Since the 1970s research on how people take, or "adhere" to prophylactic medications, has been dominated by individualistic approaches emphasising the role of attitudes in explaining adherence, with limited predictive success. Such limitations may be related to a restricted conceptualisation of talk about medicine taking as an accurate representation of individuals' attitudes. Using asthma as a case example, this thesis explored whether we can more productively view such talk as social action reflecting the interactional and social conditions in which it is produced. This enables us to examine interactional issues with specific influence on everyday decisions about medicine taking. Key amongst these issues are likely to be moral discourses of illness management. Using ideas and tools associated with Discursive Psychology and Linguistic Ethnography, the author examined a range of data sources for how moral discourses of asthma management structured talk of people with asthma in face-to-face interview and focus group settings. Participants could be seen to deploy a range of rhetorical devices to justify medicine taking, positioning versions of their asthma management, views and themselves within a range of moral discourses that can be seen to circulate different social spaces. Building on Goffman's term "performance," these findings indicated that people's talk about medicine taking can be seen as transference of linguistic resources across contexts, manifested in different interactions. The "meaning" of performances is therefore a result of how different criteria, set up within interactions about illness management, match available resources deployed by individuals with chronic illness. These findings suggest that rather than seeing lay-professional discussions of medicine taking as being about persuading people to adopt particular attitudes, this approach allows us to see how mutually-agreed treatment decisions may, instead, require us to identify appropriate linguistic resources for facilitating discussion of patients' everyday concerns about illness management, within that interaction.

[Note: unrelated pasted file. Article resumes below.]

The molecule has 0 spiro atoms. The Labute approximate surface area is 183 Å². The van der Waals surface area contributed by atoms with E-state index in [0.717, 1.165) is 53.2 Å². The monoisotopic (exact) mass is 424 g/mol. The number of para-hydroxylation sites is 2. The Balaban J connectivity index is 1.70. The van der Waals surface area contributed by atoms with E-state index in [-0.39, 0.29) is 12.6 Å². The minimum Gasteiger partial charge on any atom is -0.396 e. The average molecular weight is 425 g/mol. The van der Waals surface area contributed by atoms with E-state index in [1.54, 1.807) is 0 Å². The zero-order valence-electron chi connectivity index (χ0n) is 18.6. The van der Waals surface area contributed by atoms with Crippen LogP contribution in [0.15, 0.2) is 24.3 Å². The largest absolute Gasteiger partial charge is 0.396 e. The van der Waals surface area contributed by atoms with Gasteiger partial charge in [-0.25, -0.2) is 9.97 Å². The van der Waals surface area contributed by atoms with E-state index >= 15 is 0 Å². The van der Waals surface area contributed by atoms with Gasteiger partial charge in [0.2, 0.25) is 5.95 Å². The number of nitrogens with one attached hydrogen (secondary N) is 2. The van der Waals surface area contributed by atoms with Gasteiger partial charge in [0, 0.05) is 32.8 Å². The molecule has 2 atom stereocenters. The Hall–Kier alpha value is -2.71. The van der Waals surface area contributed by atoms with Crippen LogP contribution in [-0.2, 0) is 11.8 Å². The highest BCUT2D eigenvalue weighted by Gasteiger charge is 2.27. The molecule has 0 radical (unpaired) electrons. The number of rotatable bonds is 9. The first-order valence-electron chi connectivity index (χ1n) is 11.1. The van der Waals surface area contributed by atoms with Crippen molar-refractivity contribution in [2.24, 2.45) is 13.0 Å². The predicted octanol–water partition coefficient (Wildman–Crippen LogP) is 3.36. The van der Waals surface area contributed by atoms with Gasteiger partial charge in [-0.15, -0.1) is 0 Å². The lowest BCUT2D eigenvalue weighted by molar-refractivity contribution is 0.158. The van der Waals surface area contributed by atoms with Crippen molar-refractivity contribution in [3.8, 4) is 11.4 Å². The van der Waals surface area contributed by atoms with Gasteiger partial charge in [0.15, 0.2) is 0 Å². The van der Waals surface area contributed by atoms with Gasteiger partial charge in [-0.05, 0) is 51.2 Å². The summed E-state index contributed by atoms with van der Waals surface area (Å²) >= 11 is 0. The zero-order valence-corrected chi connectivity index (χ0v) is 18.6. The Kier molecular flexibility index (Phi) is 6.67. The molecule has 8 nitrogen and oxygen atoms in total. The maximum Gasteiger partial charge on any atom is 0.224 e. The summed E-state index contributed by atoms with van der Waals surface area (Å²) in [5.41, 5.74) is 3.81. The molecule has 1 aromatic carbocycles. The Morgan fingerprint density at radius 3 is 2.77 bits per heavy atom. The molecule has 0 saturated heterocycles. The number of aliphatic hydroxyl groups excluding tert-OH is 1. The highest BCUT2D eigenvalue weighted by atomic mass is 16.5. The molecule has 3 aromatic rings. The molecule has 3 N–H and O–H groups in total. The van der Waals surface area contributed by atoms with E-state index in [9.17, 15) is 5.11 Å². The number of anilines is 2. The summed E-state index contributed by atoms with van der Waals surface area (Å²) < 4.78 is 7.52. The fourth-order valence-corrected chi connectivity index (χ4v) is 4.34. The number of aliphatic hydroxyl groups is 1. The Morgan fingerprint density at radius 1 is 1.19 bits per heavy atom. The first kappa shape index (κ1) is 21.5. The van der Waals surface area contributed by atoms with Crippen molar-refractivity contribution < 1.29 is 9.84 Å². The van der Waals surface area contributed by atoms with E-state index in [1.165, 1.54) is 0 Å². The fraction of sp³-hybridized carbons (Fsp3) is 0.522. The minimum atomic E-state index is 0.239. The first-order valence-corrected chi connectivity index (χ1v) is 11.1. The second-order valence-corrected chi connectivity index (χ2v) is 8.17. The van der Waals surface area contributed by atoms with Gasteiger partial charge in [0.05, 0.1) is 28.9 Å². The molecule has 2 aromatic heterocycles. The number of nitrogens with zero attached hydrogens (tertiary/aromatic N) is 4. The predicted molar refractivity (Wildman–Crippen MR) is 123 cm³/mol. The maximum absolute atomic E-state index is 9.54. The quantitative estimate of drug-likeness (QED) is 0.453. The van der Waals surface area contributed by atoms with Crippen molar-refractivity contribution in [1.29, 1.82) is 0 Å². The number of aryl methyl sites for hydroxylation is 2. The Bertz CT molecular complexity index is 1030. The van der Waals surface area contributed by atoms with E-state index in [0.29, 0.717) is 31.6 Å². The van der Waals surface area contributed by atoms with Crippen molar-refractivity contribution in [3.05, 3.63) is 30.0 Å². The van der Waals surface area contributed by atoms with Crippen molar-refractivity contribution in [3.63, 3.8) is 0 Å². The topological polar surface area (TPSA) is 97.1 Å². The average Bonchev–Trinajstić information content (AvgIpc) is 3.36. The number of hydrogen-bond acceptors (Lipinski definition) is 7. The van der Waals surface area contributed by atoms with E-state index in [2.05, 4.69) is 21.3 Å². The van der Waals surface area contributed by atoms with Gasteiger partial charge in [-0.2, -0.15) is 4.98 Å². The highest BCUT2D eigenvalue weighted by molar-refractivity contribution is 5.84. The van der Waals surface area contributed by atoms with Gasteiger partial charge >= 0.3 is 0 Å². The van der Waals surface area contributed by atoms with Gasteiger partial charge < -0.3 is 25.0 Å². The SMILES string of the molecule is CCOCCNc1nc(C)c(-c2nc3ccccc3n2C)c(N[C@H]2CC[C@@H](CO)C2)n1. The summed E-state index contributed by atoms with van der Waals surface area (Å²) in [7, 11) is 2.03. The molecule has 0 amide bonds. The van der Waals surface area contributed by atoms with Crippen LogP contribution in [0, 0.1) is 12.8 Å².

|University of East Anglia
|Electronic Thesis or Dissertation
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